To the extent the federal government chooses to pursue criminal charges against state employees for the permitting, regulation or revenue collection aspects of the initiative, the state may incur additional costs for the defense of the employee for acts performed within the scope of employment (See RCW 10.01.150). Because it is not known what actions the federal criminal law enforcement agencies may take, this cost is indeterminate.
State and Local Government Law Enforcement Cost Assumptions
The state, counties and cities are anticipated to experience increased costs from additional driving while under the influence administrative actions, arrests, prosecutions and incarcerations. Data are not available to accurately predict the total amount of costs that will accrue to the state and local governments; however, some costs can be estimated. Known costs by state agency are estimated at $2,754,000 over five fiscal years:
The state, counties and cities are anticipated to experience decreased costs from fewer marijuana possession and use arrests, prosecutions and incarcerations. Data are not available to accurately predict the amount of savings that will accrue to the state and local governments. This estimate assumes that beginning Dec. 6, 2012, individuals 21 years of age or older are legally authorized to possess and use:
The fiscal impact statement does not estimate state costs or state savings due to social impacts from approval of the initiative.
|Table 3.1 State Revenue Impact|
|State Revenue Impact||FY 2013||FY 2014||FY 2015||FY 2016||FY 2017|
|Dedicated Marijuana Fund||$0||$248,639,000||$434,201,000||$447,213,000||$460,615,000|
|Total State General Fund||$0||$47,418,000||$97,682,000||$100,611,000||$103,630,000|
|Fingerprint Identification Account||$8,000||$8,000||$8,000||$8,000||$8,000|
|Impaired Driver Safety Account||$48,000||$82,000||$83,000||$83,000||$84,000|
|Highway Safety Account||$505,000||$832,000||$839,000||$846,000||$853,000|
|Federal Grants||$0||- $368,000||$0||$0||$0|
|Table 3.2 Local Revenue Impact|
|Local Revenue Impact||FY 2014||FY 2015||FY 2016||FY 2017|
|Total Local Sales Tax Revenue||$15,856,000||$32,664,000||$33,644,000||$34,653,000|
|Total Local B&O Tax Revenue||$403,000||$830,000||$855,000||$881,000|
|Table 3.3 State Expenditure/Distribution of Dedicated Marijuana Fund|
|State Expenditure/Distribution of Dedicated Marijuana Fund||FY 2014||FY 2015||FY 2016||FY 2017|
|Washington State Dept. of Social and Health Services for the Healthy Youth Survey||$375,000||$500,000||$500,000||$500,000|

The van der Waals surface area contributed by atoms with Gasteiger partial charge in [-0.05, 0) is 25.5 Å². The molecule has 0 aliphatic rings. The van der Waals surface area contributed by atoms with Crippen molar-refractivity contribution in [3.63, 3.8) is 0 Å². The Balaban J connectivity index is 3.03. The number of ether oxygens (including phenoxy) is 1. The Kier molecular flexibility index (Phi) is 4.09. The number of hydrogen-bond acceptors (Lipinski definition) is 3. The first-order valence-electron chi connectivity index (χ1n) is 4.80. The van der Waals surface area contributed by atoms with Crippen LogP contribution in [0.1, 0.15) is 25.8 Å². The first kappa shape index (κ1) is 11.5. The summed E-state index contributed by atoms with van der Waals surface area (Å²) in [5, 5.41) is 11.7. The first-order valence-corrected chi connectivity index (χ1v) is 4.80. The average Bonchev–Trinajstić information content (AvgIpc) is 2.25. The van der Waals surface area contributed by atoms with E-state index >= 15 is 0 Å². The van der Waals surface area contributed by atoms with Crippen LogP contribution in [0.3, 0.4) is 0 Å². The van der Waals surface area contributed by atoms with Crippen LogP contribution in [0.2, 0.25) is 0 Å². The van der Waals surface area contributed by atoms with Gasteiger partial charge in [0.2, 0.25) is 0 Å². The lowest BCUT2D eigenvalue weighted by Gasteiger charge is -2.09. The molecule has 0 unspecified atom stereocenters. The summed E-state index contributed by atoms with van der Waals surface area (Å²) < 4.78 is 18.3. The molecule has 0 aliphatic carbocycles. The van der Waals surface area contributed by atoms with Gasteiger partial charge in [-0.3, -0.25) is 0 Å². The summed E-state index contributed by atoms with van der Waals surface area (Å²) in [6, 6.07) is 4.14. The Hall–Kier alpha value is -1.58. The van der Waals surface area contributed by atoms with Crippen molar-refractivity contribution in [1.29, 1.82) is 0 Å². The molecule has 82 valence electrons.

|Washington State Institute for Public Policy cost-benefit analysis of initiative. Disbursements end Sept. 1, 2032.||$150,000||$200,000||$200,000||$200,000|
|University of Washington Alcohol & Drug Abuse Institute for web-based public education materials||$15,000||$20,000||$20,000||$20,000|
|Washington State Liquor Control Board for administration||$3,750,000||$5,000,000||$5,000,000||$5,000,000|
|Washington State Dept. of Social and Health Services Behavioral Health and Recovery for prevention and reduction of substance abuse||$36,652,000||$64,272,000||$66,224,000||$68,234,000|
|Washington State Dept. of Health for marijuana education and public health programs||$24,435,000||$42,848,000||$44,149,000||$45,489,000|
|University of Washington for research on short- and long-term effects of marijuana use||$1,466,000||$2,571,000||$2,649,000||$2,729,000|
|Washington State University for research on short- and long-term effects of marijuana use||$977,000||$1,714,000||$1,766,000||$1,820,000|
|Deposit into Basic Health Plan Trust Account||$122,174,000||$214,241,000||$220,746,000||$227,447,000|
|Washington State Health Care Authority for health care contracts with community health centers to provide primary health and dental care, migrant health, maternity health care services||$12,217,000||$21,424,000||$22,075,000||$22,745,000|
|Building Bridges program||$733,000||$1,285,000||$1,324,000||$1,365,000|
|Deposit into State General Fund||$45,693,000||$80,126,000||$82,559,000||$85,065,000|
|Table 3.4 State Costs|
|State Costs||FY 2013||FY 2014||FY 2015||FY 2016||FY 2017|
|Liquor Control Board||$684,000||$5,151,000||$2,585,000||$2,585,000||$2,585,000|
|Dept. of Agriculture||$26,000||$0||$0||$0||$0|
|Washington State Patrol||$2,143,000||$32,000||$32,000||$32,000||$32,000|
|Office of Administrative Hearings||$0||$10,000||$10,000||$10,000||$10,000|
|Office of Attorney General||$111,000||$73,000||$73,000||$73,000||$73,000|
|Dept. of Revenue||$8,000||$61,000||$7,000||$7,000||$7,000|
|Health Care Authority||$0||$6,048,000||$10,605,000||$10,927,000||$11,259,000|
|Dept. of Social and Health Services||$0||$1,000,000||$1,000,000||$1,000,000||$1,000,000|
|Dept. of Health||$0||$1,232,000||$1,603,000||$1,603,000||$1,603,000|
|Dept. of Licensing||$187,000||$59,000||$59,000||$59,000||$59,000|
|Administrative Office of the Courts||$3,000||$0||$0||$0||$0|